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Network Rail and the NEC: The collaborative journey so far

Source: RTM Jun/Jul 15

Robert Gerrard, NEC Users’ group secretary, and Phil Bennett, Network Rail’s finance and commercial director for Infrastructure Projects (Southern), discuss their partnership’s NEC journey so far.

In 2014, Network Rail’s decision to award four five-year bespoke framework contracts based on the NEC3 form of contract demonstrated a landmark moment in infrastructure project management. The contracts were awarded to four multifunctional framework contractors, representing a total throughput of £1.2bn and covering a portfolio of more than 500 projects across south-east England.

Part of a trial designed to explore the benefits of collaborative working, the four contracts will see the refurbishment, renewal and enhancement of Network Rail’s civil engineering and building assets, as well as multi-disciplinary pieces of activity which include tracks and signalling. Each framework is expected to turn over approximately £50-60m per year.

With the NEC suite of contracts established on the principle of inspiring and encouraging best practice in project management within a partnering environment, it seems this founding message has certainly resonated with Network Rail and many leading infrastructure organisations.

In fact, just a year after the framework announcement, Network Rail has recently been awarded the ‘Client of the Year’ accolade at the inaugural NEC Users’ Group Awards.

Such is the success of the collaboration in sending a clear message that Network Rail is changing the way it manages its supply community from a contractual perspective, and improving its transparent risk allocation, two people on either side of the collaboration sat down to discuss it.

Robert Gerrard (RG) – NEC Users’ group secretary: What are the main reasons behind Network Rail’s recent decision to start using NEC contracts?

Phil Bennett (PB) – Network Rail’s finance and commercial director for Infrastructure Projects (Southern): When we were putting the contract strategy together for the multifunctional frameworks in the Southern area, we were looking to move away from traditional master-servant relationships and drive a new culture into the way we did business with our suppliers.

We set out what we wanted to achieve, and then looked in the market for the best contractual vehicle to help us achieve our vision.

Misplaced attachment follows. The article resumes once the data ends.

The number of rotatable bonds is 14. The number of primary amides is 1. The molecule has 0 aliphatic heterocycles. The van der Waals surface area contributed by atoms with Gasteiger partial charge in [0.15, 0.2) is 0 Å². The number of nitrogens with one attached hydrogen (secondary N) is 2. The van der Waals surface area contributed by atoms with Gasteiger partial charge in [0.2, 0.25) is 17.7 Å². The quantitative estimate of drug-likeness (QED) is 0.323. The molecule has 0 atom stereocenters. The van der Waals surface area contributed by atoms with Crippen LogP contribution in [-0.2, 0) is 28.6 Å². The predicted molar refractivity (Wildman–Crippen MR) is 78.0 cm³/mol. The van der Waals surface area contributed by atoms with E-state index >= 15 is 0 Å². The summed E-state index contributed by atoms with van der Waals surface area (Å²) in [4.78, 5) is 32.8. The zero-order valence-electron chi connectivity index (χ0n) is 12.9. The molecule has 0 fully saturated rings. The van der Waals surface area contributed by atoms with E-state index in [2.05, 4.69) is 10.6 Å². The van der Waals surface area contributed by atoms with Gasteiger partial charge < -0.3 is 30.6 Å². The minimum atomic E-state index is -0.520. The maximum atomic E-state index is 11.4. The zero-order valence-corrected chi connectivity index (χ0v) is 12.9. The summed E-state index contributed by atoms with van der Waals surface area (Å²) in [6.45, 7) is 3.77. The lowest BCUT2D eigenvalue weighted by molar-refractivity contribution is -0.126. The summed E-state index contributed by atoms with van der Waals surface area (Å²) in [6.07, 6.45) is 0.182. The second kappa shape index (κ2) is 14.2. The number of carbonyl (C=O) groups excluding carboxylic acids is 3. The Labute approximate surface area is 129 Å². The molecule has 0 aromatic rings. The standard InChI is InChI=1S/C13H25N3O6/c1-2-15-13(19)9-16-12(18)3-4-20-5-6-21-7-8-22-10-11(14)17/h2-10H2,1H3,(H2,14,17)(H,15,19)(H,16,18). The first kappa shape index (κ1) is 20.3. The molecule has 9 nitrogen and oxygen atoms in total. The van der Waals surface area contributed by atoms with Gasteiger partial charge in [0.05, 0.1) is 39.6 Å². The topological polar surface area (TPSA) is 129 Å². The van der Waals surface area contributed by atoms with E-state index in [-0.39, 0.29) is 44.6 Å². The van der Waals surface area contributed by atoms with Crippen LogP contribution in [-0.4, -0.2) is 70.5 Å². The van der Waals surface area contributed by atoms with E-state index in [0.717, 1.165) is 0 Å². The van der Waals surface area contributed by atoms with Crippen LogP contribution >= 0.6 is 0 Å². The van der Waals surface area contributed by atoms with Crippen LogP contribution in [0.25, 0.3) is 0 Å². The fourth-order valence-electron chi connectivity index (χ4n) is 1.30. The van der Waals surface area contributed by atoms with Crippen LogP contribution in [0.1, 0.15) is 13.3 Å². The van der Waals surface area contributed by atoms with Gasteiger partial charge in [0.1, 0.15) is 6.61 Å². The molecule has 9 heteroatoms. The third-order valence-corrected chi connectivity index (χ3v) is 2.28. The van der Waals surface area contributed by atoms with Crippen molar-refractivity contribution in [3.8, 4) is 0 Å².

The NEC closely matched what we were looking for, and its recognition in industry as the most collaborative of the standard forms of contract allowed us to send a real message of intent about what we wanted to do.

The frameworks are underpinned by the concept of working together to create a spirit of mutual trust and co-operation, words which actually appear in Clause 10.1 of the NEC. We wanted this positive contract to encourage people to take decisions for the common good and collaborate across the supply chain to reach a successful project outcome.

As well as the trial on the Southern frameworks, NEC is also being used on a smaller number of standalone projects, such as a £100m scheme to enhance the station at Gatwick Airport, designed to increase its capacity with an additional platform, changes to the rail infrastructure and new links to the airport site.

RG: Why do you think collaboration is the way forward for Network Rail?

PB: Collaborative contracts have been at the heart of some of the most successful projects we’ve seen over the last few years. You’ve only got to look at what was delivered at London 2012 for proof that working together can deliver outstanding project outcomes.

Construction projects are challenging, particularly in the rail environment; situations frequently arise that can’t be anticipated at the outset, and project teams have to work together to resolve them.

Adversarial behaviour takes up a lot of time and energy that is far better channelled into a positive relationship, as facilitated by the NEC.

RG: You’ve mentioned the importance of Clause 10.1 – acting in a spirit of mutual trust and co-operation. How do you think people receive Clause 10.1? How are you putting it into practice?

PB: We saw Clause 10.1 as fundamental to the core of what we were trying to achieve, and created bespoke mechanisms in the contract to encourage mutual trust and co-operation.

We put a lot of emphasis on a ‘person for the job’ approach, selecting suppliers with the right behavioural attributes at the very start of the process. It’s our belief that every stage of the project should progress in accordance with, and with frequent reference to the terms of the contract, so that issues are dealt with in a clear, concise and transparent way.

RG: What are the main benefits you’ve noticed so far, as a result of introducing NEC contracts?

PB: At the outset, we aimed to create an environment where risk management isn’t about risk transfer; it’s about the identification and mitigation of risk, to eliminate the consequences altogether.

Many traditional contract forms simply look to make risk transparent and then allocate it; we tried to drive a positive relationship around risk, a vision that is aligned closely with the principles of the NEC.

Working together to address risk at the earliest opportunity has enabled our projects to increasingly deliver both on time and at a lower unit cost, thanks to a culture based on prevention rather than cure.

We’re constantly encouraging people to see the opportunity that comes with a move away from the norm: the ability to reduce time, waste and cost.

Although we have cost Options A, C and E in our frameworks, we operate a policy that that the primary option is Option C, and that the others are only there for use in exceptional circumstances.